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“Quick, Nurse, Fetch Me The Sauerkraut!”

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“Quick, Nurse, Fetch Me The Sauerkraut!”

Not long ago, cabbage was seen as an almost worthless food, fit for consumption only by the poor. That wasn’t always the case, though. Once, this leafy vegetable was held in the highest esteem.

In fact, Ancient Greeks and Romans attributed almost magical healing powers to the cabbage, and believed it could cure just about any illness. None other than Hippocrates, the “Father of Medicine” from whom we got the “Hippocratic Oath,” swore by the merits of cabbage, and often prescribed the plant, boiled with salt, as a remedy for various afflictions.

Greek mathematician Pythagoras, best known as the father of the “Pythagorean Theorem” in geometry, composed entire books about the virtues of cabbage. An old anecdote relates that the philosopher Diogenes ate cabbage every day on the recommendation of Pythagoras, while Aristippus, another Greek philosopher, refused to allow cabbage in his kitchen. Diogenes lived to the ripe old age of 90, while Aristippus died when he was only 40. Coincidence? Maybe …

If so, though, the ancient Romans weren’t taking any chances. They used cabbage, both internally and externally, to treat various illnesses. Roman soldiers even applied cabbage leaves to their wounds.

Around that same time, the Egyptian pharaohs customarily ate large quantities of cabbage before a night of heavy drinking. They believed it would allow them to drink alcohol without feeling the effects. Perhaps this is why, to this day, many consider cabbage with vinegar a good hangover remedy.

Closer to our own times, British explorer Captain Cook — best known for making the first European contact with Newfoundland, Hawaii, and Eastern Australia — swore by the medicinal value of sauerkraut (cabbage pickled in brine). In 1769, his ship doctor used it for compresses on soldiers who were wounded during a severe storm, a move that has been credited with preventing gangrene.

Whether or not you believe in the healing properties of cabbage, this tasty and nutritious plant has plenty going for it. Raw cabbage can improve digestion and reduce constipation, protect against colon cancer, stimulate the immune system, kill harmful bacteria, soothe ulcers, and improve circulation. It’s also rich in vitamins C and E.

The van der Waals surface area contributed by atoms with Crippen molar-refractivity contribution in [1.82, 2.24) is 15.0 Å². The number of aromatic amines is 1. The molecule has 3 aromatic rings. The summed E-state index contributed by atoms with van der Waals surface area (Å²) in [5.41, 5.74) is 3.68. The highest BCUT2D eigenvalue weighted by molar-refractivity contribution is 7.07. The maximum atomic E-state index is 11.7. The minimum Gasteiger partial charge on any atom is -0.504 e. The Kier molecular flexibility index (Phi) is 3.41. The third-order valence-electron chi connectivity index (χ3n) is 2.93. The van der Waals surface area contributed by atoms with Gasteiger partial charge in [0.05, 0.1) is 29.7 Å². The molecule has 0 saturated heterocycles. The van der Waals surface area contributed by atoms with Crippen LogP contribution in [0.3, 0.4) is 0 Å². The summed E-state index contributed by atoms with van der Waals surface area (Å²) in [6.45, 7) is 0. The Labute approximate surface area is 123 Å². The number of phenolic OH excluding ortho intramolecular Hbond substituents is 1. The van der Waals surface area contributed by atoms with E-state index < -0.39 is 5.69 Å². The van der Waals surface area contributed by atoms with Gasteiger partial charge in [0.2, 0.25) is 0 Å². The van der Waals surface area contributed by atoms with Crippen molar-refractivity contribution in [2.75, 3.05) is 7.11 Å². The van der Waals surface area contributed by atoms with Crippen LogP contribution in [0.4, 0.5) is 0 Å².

5 pounds cabbage
3 tablespoons sea salt

Chop or grate the cabbage, and place it in a large bowl, sprinkling salt on it as you go. When all cabbage is shredded, pack it tightly into a large ceramic crock or food grade plastic bucket. Cover the cabbage with a plate, or another flat-bottomed item that fits snugly inside the crock, and place a gallon jug filled with water on top. The weight will begin to press moisture out of the cabbage, which will mix with the salt to create a brine solution. Press down on the weight, to help force out additional moisture, and cover the crock with a clean towel. After about one day, the brine should be level with, or higher than the plate. If it isn’t, add enough salty water to cover the cabbage (one teaspoon of salt to a few cups of water). Leave the crock to ferment in a cool, dark place. Check the kraut once every couple of days. Skim away any mold that appears on the surface (don’t worry, this is normal and won’t affect your kraut, which is safe below the surface). Taste test after a few days. When the kraut is to your liking, you can either place it in a sealed container and refrigerate, or leave it in the crock to continue fermenting. If stored in a dark, cool place, fermenting sauerkraut can keep for a couple for months.

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If you notice a hole in the upper left-hand corner of your Farmers' Almanac, don't return it to the store! That hole isn't a defect; it's a part of history. Starting with the first edition of the Farmers' Almanac in 1818, readers used to nail holes into the corners to hang it up in their homes, barns, and outhouses (to provide both reading material and toilet paper). In 1919, the Almanac's publishers began pre-drilling holes in the corners to make it even easier for readers to keep all of that invaluable information (and paper) handy.

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